Imagine if you had to wear a fur coat all summer long. Here’s how to keep your pets comfortably cool.
You will need
- A grooming brush
- Aloe vera gel or vitamin E oil
- Pedialyte or Gatorade
- An ice pack
- A spray bottle
- Beef or chicken broth
Step 1 Keep pets out of parked cars Never leave a pet in a parked car when it’s hot—not even for a few minutes. Even a car parked in the shade can go from an inside temperature of 80 degrees to over 120 degrees within five minutes—and leaving the windows down doesn’t help.
Step 2 Brush them Brush cats and dogs at least every other day. When their fur is matted, it traps body heat. You can give them a shorter haircut for the summer—but don’t shave them to the skin, or they won’t have any protection from the sun.
After grooming your pets, leave a little of their fur in your backyard; it deters deer, which carry the ticks that cause Lyme disease.
Step 3 Moisturize their paws Rub some aloe vera gel or vitamin E oil onto their paws a few times a week. It prevents the footpad cracks that make them more vulnerable to burns when they walk on hot pavement—although you should try to walk them on grass when possible.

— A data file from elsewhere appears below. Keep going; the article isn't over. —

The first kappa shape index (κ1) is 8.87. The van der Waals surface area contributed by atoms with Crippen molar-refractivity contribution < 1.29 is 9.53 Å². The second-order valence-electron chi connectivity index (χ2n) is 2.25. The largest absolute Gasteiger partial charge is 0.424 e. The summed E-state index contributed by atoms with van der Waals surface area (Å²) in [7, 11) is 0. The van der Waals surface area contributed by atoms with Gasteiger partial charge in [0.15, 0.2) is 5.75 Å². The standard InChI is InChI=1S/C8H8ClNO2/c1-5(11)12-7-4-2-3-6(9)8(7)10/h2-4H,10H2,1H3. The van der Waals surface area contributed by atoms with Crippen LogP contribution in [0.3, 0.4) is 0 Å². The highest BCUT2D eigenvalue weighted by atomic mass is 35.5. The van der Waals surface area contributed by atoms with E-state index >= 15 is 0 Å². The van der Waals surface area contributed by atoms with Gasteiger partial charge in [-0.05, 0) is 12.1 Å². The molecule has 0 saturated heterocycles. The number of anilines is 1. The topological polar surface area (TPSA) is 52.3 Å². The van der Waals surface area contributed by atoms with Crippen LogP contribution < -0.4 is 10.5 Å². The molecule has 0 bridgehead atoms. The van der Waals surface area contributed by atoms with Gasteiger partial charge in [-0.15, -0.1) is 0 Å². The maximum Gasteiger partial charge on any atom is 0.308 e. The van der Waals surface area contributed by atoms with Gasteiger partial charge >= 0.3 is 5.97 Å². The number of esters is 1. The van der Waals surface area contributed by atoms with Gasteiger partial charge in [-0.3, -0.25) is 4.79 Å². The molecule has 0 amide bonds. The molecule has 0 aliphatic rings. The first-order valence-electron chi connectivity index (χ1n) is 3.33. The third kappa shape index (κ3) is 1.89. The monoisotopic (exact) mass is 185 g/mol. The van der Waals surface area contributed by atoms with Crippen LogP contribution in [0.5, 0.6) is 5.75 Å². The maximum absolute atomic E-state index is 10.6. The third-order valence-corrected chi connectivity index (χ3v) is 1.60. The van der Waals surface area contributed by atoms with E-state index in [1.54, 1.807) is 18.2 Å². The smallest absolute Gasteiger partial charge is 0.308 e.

Step 4 Give them extra water Keep their water bowl full and add a little water to their food for further protection against dehydration.
Add a little Pedialyte or Gatorade to their water bowl to replace lost electrolytes.
Step 5 Cool your pets’ ears and paws Spritz your pets’ ears and paws with a spray bottle filled with cold water; that’s where they release heat. Or rub their tummies with an ice pack.
If you’re at the pool or beach, rinse pets after you leave; salt and chlorine can dry out their skin just like yours.
Step 6 Give dogs a spoonful of honey If your dog is panting a lot, rub some honey on his gums; it will help prevent heat stroke by raising his blood sugar.
Step 7 Hand out ice cubes Make ice cubes out of diluted chicken broth and add them to your pets’ water bowls. The flavor will entice them to drink more, and the ice will keep the water cool. Or give them a cube to chew or lick instead of a treat.
Step 8 Provide shade If your pets are going to be outside in the hot sun, make sure there’s some shade available, like a tree in your yard or an umbrella at the pool.
Step 9 Know the warning signs If your pets have glazed eyes, labored breathing, and/or purple tongues, splash them with water and call the vet; they could be going into heat exhaustion.
Did You Know:
Dogs and cats can get sunburned just like people! Rub some baby sunscreen on their exposed skin and try not to let them lick it off before it dries.